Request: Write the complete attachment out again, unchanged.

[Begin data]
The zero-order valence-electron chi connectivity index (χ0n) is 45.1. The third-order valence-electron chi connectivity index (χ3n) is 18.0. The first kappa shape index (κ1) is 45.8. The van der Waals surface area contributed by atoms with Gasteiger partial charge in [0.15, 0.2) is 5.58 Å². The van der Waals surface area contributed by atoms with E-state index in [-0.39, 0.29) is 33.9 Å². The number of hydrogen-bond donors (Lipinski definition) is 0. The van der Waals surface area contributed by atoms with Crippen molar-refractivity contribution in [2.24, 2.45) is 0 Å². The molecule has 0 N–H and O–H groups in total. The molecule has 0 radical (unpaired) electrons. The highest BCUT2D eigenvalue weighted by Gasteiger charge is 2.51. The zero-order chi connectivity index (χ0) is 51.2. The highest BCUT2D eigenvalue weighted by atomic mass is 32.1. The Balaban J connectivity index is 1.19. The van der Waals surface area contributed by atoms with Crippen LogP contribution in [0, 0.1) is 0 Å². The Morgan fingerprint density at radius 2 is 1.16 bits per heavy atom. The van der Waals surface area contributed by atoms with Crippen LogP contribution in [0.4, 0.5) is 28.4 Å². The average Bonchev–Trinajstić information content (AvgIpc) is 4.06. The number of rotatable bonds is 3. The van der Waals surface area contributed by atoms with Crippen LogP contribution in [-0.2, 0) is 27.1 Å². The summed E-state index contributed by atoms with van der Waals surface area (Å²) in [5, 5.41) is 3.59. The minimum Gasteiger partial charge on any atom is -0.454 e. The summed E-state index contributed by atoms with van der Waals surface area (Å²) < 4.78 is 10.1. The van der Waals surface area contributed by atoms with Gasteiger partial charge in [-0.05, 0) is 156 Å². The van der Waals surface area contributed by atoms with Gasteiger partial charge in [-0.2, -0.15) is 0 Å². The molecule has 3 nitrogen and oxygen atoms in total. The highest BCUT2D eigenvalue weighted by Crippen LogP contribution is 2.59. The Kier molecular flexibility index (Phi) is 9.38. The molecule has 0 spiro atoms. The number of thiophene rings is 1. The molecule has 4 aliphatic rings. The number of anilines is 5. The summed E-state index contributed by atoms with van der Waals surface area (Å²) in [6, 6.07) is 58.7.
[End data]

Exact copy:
The zero-order valence-electron chi connectivity index (χ0n) is 45.1. The third-order valence-electron chi connectivity index (χ3n) is 18.0. The first kappa shape index (κ1) is 45.8. The van der Waals surface area contributed by atoms with Gasteiger partial charge in [0.15, 0.2) is 5.58 Å². The van der Waals surface area contributed by atoms with E-state index in [-0.39, 0.29) is 33.9 Å². The number of hydrogen-bond donors (Lipinski definition) is 0. The van der Waals surface area contributed by atoms with Crippen molar-refractivity contribution in [2.24, 2.45) is 0 Å². The molecule has 0 N–H and O–H groups in total. The molecule has 0 radical (unpaired) electrons. The highest BCUT2D eigenvalue weighted by Gasteiger charge is 2.51. The zero-order chi connectivity index (χ0) is 51.2. The highest BCUT2D eigenvalue weighted by atomic mass is 32.1. The Balaban J connectivity index is 1.19. The van der Waals surface area contributed by atoms with Crippen LogP contribution in [0, 0.1) is 0 Å². The Morgan fingerprint density at radius 2 is 1.16 bits per heavy atom. The van der Waals surface area contributed by atoms with Crippen LogP contribution in [0.4, 0.5) is 28.4 Å². The average Bonchev–Trinajstić information content (AvgIpc) is 4.06. The number of rotatable bonds is 3. The van der Waals surface area contributed by atoms with Crippen LogP contribution in [-0.2, 0) is 27.1 Å². The summed E-state index contributed by atoms with van der Waals surface area (Å²) in [5, 5.41) is 3.59. The minimum Gasteiger partial charge on any atom is -0.454 e. The summed E-state index contributed by atoms with van der Waals surface area (Å²) < 4.78 is 10.1. The van der Waals surface area contributed by atoms with Gasteiger partial charge in [-0.05, 0) is 156 Å². The van der Waals surface area contributed by atoms with Gasteiger partial charge in [-0.2, -0.15) is 0 Å². The molecule has 3 nitrogen and oxygen atoms in total. The highest BCUT2D eigenvalue weighted by Crippen LogP contribution is 2.59. The Kier molecular flexibility index (Phi) is 9.38. The molecule has 0 spiro atoms. The number of thiophene rings is 1. The molecule has 4 aliphatic rings. The number of anilines is 5. The summed E-state index contributed by atoms with van der Waals surface area (Å²) in [6, 6.07) is 58.7.